Established in 1968, Reason has a long history of discovering, inventing, and championing the future. We were the first serious magazine to champion outlandish, seemingly insane policies such as drug legalization and equal rights for gays and lesbians half a century ago when more conventional rags like National Review and The New Republic were locked in twilight struggles over threats posed by long hair and rock music. We were early adopters to the web (circa 1995) and we published the first-ever mass-individualized magazine that sent unique covers and content to 40,000-plus subscribers. In 2007, we launched our award-winning video platform that has gone on to pull 234 million views at YouTube alone (and millions more at Facebook, Twitter, and Instagram). If some aspects of Termination Shock, the wonderful new Neal Stephenson novel about geoengineering, sound familiar, you may have read about them here in 1997.
At Reason, we don't fear the future, we celebrate it—and want to help guide its development by exploring what policies, technologies, mindsets, and temperaments are best suited to prosper in the creative destruction that is an essential part of a vibrant, innovative, and forward-facing world.
And that brings me to a fun new thing we're doing as part of our annual webathon, the one week a year where we ask our kind, gentle, generous, and so-goddamn-beautiful-it-hurts-my-eyes readers of this website to help cover the costs of producing great articles, videos, and podcasts. If you make a tax-deductible donation of $50, you get a temporary Reason tattoo and to see your name in the banner ad celebrating our supporters. At $100, you get that, plus a digital subscription (with access to 50-plus years of archives) and optional Twitter, Facebook, and Instagram shout-outs. At $500, you get all that, plus a 2021 Reason calendar and a signed copy of Robby Soave's Tech Panic. For $1,000, you get even more, including lunch in D.C. with an editor. Go here to see all the different giving levels.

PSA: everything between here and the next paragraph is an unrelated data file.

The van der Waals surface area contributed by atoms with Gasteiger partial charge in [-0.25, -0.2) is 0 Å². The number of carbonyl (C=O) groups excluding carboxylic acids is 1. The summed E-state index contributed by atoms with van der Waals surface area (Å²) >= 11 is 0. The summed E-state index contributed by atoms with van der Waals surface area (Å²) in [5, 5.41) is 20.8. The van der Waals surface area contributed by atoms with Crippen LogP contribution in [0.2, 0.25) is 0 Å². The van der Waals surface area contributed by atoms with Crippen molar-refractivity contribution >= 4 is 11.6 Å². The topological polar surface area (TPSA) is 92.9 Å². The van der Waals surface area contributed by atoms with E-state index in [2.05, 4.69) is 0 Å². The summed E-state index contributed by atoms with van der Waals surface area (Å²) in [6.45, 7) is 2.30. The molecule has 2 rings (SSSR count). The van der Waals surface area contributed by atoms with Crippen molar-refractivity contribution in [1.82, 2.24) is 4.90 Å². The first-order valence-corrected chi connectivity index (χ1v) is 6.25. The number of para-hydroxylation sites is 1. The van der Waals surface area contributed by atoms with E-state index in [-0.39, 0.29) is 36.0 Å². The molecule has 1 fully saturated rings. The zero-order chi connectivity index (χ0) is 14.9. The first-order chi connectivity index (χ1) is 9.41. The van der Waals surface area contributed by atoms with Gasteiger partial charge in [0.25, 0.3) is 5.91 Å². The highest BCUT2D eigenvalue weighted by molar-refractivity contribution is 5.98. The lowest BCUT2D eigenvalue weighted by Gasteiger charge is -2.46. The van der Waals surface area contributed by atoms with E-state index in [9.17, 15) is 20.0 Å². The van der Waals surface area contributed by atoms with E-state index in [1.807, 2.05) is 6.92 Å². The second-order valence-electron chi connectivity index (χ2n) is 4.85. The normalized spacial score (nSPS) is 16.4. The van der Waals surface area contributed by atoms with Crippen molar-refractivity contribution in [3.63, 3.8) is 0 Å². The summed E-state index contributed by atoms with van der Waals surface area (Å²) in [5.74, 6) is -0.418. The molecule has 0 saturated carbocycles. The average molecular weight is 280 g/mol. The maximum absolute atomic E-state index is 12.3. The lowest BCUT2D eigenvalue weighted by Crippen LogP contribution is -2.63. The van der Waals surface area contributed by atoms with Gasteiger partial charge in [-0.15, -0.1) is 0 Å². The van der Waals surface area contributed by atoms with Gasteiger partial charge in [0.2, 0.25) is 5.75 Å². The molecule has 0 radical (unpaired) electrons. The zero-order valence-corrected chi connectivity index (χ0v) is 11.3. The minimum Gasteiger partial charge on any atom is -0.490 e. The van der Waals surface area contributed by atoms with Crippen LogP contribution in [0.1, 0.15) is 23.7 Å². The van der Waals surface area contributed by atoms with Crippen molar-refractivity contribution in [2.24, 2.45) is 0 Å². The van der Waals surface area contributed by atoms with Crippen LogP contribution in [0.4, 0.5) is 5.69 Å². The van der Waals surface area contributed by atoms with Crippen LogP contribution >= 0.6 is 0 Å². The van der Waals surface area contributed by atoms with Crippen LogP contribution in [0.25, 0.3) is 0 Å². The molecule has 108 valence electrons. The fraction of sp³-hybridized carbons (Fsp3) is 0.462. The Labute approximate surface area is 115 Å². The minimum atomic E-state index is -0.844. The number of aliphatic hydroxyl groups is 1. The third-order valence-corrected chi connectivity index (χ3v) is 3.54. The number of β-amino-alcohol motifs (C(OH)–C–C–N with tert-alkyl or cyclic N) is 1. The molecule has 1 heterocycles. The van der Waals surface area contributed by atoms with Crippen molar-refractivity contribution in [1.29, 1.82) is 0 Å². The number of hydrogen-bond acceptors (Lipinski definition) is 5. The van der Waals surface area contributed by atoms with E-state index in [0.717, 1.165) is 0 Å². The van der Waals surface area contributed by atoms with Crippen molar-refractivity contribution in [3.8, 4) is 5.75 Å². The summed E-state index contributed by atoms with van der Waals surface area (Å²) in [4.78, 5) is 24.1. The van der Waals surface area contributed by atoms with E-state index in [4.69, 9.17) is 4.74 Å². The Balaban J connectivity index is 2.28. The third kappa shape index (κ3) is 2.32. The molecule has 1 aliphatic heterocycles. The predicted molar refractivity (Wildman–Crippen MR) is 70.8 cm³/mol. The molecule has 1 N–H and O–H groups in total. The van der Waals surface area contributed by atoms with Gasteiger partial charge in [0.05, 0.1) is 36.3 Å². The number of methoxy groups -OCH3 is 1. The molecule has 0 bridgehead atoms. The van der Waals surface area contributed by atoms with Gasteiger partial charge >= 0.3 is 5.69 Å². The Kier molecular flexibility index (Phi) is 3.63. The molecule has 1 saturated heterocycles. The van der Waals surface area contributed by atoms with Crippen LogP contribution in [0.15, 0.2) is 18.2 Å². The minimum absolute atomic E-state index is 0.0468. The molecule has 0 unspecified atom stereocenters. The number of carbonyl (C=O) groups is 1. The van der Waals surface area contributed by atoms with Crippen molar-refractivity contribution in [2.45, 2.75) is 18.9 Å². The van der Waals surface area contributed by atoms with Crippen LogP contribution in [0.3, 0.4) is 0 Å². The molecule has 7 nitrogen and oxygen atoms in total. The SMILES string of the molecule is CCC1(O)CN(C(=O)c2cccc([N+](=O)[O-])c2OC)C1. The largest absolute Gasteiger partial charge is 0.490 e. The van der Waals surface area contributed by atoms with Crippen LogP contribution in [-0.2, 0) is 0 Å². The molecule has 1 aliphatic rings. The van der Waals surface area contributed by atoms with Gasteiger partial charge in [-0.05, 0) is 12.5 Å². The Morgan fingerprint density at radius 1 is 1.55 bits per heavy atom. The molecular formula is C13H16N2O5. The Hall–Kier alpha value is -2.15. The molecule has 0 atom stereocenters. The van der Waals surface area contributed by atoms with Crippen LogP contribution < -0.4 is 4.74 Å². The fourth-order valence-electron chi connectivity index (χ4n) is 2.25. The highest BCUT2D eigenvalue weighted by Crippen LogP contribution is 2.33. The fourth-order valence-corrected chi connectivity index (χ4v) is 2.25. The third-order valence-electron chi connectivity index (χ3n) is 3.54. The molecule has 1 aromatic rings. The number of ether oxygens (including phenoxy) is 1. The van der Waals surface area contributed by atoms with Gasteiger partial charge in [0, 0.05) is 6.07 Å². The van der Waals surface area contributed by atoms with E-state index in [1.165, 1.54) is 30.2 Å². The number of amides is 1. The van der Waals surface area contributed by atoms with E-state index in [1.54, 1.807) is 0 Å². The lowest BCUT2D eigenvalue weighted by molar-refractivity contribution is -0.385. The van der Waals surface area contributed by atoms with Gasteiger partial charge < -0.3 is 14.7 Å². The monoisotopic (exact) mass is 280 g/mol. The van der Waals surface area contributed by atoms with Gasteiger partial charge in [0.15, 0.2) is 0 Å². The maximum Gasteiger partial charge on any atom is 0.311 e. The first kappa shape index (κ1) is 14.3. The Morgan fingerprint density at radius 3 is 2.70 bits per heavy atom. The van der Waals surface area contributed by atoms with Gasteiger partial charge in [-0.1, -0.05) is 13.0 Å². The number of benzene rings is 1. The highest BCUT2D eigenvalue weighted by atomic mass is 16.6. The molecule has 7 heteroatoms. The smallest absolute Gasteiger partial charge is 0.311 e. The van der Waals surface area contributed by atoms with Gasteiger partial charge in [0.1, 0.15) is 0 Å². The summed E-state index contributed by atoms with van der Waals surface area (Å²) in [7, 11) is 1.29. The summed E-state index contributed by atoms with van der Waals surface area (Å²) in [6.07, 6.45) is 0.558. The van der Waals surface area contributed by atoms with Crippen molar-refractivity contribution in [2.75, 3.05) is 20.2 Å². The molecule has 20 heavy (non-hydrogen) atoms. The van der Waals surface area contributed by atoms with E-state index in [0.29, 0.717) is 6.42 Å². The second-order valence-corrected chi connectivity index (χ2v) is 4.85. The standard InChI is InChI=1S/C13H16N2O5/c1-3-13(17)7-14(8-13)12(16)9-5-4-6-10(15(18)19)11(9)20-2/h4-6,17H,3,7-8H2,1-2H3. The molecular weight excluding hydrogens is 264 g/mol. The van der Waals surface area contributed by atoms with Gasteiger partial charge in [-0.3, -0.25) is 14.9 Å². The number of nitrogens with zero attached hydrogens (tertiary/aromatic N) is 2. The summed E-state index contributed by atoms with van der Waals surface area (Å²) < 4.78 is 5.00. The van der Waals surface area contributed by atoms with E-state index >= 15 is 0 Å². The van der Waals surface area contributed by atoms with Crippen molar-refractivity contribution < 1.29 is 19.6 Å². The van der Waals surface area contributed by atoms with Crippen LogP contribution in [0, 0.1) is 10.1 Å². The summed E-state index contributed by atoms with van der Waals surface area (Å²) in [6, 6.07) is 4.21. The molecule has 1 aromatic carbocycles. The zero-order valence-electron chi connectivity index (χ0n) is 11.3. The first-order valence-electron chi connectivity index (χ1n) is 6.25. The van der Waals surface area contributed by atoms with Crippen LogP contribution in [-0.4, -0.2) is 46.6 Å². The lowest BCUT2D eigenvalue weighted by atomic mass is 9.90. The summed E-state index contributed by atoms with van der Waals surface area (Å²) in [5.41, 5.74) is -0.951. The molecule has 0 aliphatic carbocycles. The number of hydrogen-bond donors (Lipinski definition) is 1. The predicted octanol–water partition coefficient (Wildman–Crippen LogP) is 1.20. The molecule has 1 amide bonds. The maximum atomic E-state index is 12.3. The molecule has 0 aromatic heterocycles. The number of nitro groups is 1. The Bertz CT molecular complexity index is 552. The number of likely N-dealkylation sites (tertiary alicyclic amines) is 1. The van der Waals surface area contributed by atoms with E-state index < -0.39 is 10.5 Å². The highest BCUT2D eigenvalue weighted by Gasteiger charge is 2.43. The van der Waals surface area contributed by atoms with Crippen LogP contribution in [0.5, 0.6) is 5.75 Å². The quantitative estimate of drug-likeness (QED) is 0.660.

And click on the image here to check out what is surely the first non-fungible token (NFT) that is being auctioned off to support a "think magazine."
Ted Barnett, one of the tech-savvy trustees of the nonprofit Reason Foundation that publishes Reason, is auctioning off this NFT of the regulars on The Reason Roundtable podcast (Katherine Mangu-Ward, Peter Suderman, Matt Welch, and me), with all of the proceeds going to fund our journalism.
If you're new to the weird, wild, and wonderful world of NFTs, read this explainer from Reason's Liz Wolfe. Suffice it to say that NFTs represent a form of art and property whose provenance is perfectly unique even as it is also perfectly duplicable (suck it, Walter Benjamin!). NFTs are hot now and they may indeed turn out to be a passing fad in the art world, even as they hold promise for all sorts of other uses and stores of value.
If you win the auction for the Reason NFT #1, you get to do with it what you want, though the "smart contract" governing the object stipulates that Reason Foundation will receive 10 percent of any future purchases (pretty cool, eh?). Whatever you pay for it will go to Reason's coffers (though because of complicated tax laws, you will not be able to claim the cost as a tax deduction).
The auction is hosted at Open Sea, the largest NFT site, and it requires a basic understanding of the cryptocurrency Ether and the Ethereum blockchain, how crypto wallets work, and some time to work through the kinks of connecting your crypto funds, your wallet, and Open Sea. But if I—a left-handed, near-sighted, 58-year-old English major—can figure all that out, so can you. Nobody said the future would be frictionless, and Open Sea has a rich FAQs section that should help. The auction ends when the webathon does, at 6 p.m. on Tuesday, December 7.
So become the first owner of the first Reason NFT and do with it what you will! Or support Reason's journalism—and a future of libertarian "free minds and free markets"—by more conventional, fully tax-deductible means using credit cards, PayPal, or crypto (of course). The swag is pretty great (for $5,000, you get too much stuff to list in a parenthetical!) and it's all right here.